In Memoriam 1942 – 2013 “Roger Ebert loved movies.”

RogerEbert.com

Thumb_large_3ioyatm0wxdypy330y7mjajehpu

Nerve

Nerve wants to be a cautionary tale about the perils of desiring fame through social media, but it isn’t willing to go to the darker…

Thumb_ghl4ub6vwbyshlqcfhpoirwx2sm

Star Trek Beyond

The Star Wars-ification of Star Trek continues; better than the others, but still not good enough.

Other Reviews
Review Archives
Thumb_xbepftvyieurxopaxyzgtgtkwgw

Ballad of Narayama

"The Ballad of Narayama" is a Japanese film of great beauty and elegant artifice, telling a story of startling cruelty. What a space it opens…

Thumb_jrluxpegcv11ostmz1fqha1bkxq

Monsieur Hire

Patrice Leconte's "Monsieur Hire" is a tragedy about loneliness and erotomania, told about two solitary people who have nothing else in common. It involves a…

Other Reviews
Great Movie Archives

O, the absurdity! O, the ambiguity!

endfilm.jpg

Wednesday, IMDb linked to my "Eleven Worst Ambiguous Movie Endings" post, and the comments from readers unfamiliar with the way we do things 'round here have been hilarious and disturbing. To spare embarrassment for those who seem to have unconsciously gotten the point even if they didn't get the joke, I decided not to post a few of their comments, such as:

"This article is dumb. Do you really, actually need all that stuff explicitly explained to you? Maybe you should stop watching movies--or at least stop writting [sic] about them."

and

"Yeah... you might want to at least TRY thinking about these movies before adding them to a list like this."

Good advice, but not very good criticism. (I maintain that "This article is dumb" is a less-than-meaningful assertion in this context, and I'm wondering if "writting" is something one does in 140 characters or less.) Now that I think about it, I kind of wish I had entitled the original post "The Eleven Most Ambiguous Movie Endings," since the idea of ranking things by degrees of ambiguity is pretty funny to me. That probably wouldn't have helped with the comments, though.

Lessons learned:

The most egregious responses echoed the kind of cluelessness that was being skewered, so it's not surprising the authors couldn't see the forest for the trees. Some of us are not accustomed to reading (or, by extrapolation, listening, watching) very closely. Or we start typing before we've begun thinking. There are blatantly incongruous red flags all over the story, contradictory comparisons and phrases so outrageously nonsensical that I'd have thought nobody could possibly have misunderstood the intent behind them. I wasn't trying to fool anybody -- and many of the comments from readers who responded in the spirit of the post were hilarious. (Others found the thick-headed comments more amusing than the post itself.) But once the piece popped outside the specialized movie-blogosphere, general-interest "surfers" (remember that term?) seemed to skim it without noticing the meanings of the words (or lack thereof). They took it at face value... even though it clearly had no face value. The only way it can be understood is as satire -- of myopic complaints about "ambiguous" (or, more precisely, unconventionally unsatisfying) movie endings. There are no other op-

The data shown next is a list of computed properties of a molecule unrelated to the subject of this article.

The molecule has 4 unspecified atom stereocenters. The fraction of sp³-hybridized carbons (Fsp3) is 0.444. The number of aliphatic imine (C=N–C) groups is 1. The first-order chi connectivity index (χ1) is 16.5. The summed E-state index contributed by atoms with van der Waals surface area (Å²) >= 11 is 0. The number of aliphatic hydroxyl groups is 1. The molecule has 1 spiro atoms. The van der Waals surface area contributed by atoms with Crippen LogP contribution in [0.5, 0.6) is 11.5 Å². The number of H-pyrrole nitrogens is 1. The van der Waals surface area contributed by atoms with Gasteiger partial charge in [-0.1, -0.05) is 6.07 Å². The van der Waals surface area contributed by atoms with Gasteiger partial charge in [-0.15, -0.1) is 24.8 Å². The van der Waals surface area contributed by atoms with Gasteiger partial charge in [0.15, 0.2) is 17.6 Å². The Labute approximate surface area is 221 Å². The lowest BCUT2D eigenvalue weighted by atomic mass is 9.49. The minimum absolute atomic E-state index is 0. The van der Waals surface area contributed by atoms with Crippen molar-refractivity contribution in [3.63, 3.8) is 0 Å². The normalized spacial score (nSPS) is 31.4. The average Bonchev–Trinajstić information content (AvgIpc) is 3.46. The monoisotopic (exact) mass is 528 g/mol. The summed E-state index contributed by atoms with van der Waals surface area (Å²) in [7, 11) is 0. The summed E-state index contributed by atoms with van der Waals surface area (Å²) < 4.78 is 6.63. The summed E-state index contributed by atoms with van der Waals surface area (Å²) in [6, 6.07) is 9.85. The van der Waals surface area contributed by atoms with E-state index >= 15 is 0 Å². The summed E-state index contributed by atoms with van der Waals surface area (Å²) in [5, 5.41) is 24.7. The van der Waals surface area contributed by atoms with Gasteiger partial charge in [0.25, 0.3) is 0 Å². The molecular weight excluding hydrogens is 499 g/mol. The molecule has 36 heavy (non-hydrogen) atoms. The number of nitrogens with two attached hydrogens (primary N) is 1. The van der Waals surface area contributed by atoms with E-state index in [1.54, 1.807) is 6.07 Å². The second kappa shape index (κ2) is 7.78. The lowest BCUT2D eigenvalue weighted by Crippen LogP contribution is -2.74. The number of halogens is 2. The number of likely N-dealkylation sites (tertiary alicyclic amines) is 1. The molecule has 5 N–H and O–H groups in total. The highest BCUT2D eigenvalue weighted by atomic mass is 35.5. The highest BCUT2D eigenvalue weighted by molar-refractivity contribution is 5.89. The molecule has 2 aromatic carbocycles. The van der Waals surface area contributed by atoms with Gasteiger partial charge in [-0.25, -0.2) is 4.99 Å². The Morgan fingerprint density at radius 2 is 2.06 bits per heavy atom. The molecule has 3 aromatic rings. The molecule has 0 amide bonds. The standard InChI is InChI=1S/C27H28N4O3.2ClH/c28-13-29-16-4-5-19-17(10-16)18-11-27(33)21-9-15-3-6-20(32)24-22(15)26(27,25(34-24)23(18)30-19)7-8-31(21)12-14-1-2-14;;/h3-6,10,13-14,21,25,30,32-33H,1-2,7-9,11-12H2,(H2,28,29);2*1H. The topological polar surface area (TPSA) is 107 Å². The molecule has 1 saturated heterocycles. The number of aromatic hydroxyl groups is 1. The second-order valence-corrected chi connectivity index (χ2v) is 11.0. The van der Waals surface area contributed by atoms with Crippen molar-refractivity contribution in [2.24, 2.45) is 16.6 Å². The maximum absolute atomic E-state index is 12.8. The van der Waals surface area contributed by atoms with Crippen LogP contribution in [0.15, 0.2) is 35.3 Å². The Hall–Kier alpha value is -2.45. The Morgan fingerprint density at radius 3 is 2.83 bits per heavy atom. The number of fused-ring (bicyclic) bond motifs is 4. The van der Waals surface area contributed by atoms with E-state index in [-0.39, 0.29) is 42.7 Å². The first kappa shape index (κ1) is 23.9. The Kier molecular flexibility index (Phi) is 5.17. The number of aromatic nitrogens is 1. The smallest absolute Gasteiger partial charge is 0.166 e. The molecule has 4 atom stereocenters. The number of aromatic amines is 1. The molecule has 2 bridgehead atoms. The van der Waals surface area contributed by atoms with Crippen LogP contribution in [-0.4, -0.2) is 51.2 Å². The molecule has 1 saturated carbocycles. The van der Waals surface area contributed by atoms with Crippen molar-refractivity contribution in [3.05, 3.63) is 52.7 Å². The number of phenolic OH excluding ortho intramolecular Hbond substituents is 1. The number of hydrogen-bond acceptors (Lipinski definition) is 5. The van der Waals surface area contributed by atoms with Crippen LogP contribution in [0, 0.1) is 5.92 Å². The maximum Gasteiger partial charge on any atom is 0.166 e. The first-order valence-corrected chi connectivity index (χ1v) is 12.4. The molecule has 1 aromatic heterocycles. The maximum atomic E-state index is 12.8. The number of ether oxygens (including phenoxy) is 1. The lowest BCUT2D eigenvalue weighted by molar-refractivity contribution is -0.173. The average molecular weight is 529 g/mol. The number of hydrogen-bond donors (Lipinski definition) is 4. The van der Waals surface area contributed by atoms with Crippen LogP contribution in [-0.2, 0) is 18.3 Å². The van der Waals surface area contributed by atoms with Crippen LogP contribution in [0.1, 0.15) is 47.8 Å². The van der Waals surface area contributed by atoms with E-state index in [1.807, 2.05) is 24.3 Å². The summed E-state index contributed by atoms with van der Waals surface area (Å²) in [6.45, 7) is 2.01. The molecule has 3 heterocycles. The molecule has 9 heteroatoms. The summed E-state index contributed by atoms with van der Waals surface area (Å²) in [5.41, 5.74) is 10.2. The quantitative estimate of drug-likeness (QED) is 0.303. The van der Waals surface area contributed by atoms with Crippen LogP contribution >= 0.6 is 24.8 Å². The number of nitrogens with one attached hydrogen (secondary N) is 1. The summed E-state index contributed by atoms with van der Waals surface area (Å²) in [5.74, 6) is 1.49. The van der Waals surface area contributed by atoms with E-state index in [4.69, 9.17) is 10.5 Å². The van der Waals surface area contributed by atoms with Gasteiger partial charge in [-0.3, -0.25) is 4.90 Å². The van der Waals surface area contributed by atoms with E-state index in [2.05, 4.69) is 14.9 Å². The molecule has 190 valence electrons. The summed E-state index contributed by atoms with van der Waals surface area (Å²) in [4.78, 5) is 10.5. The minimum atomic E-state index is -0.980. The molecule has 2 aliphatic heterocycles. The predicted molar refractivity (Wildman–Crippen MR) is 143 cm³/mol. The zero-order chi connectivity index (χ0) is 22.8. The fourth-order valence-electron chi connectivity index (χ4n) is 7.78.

Popular Blog Posts

Women's work: the new "Ghostbusters"

This movie is trying to kill these women, but they endure.

30 Minutes on: "Planet of the Apes" (1968)

"It's a madhouse!"

Blu-ray Review: "Batman v Superman: Dawn of Justice (Ultimate Edition)"

A Blu-ray review of "Batman v Superman: Dawn of Justice (Ultimate Edition)," arriving July 19.

I Ain't Afraid of No Ghosts (Unless They're Women)

A compilation of reviews defending the new "Ghostbusters" film.

Reveal Comments
comments powered by Disqus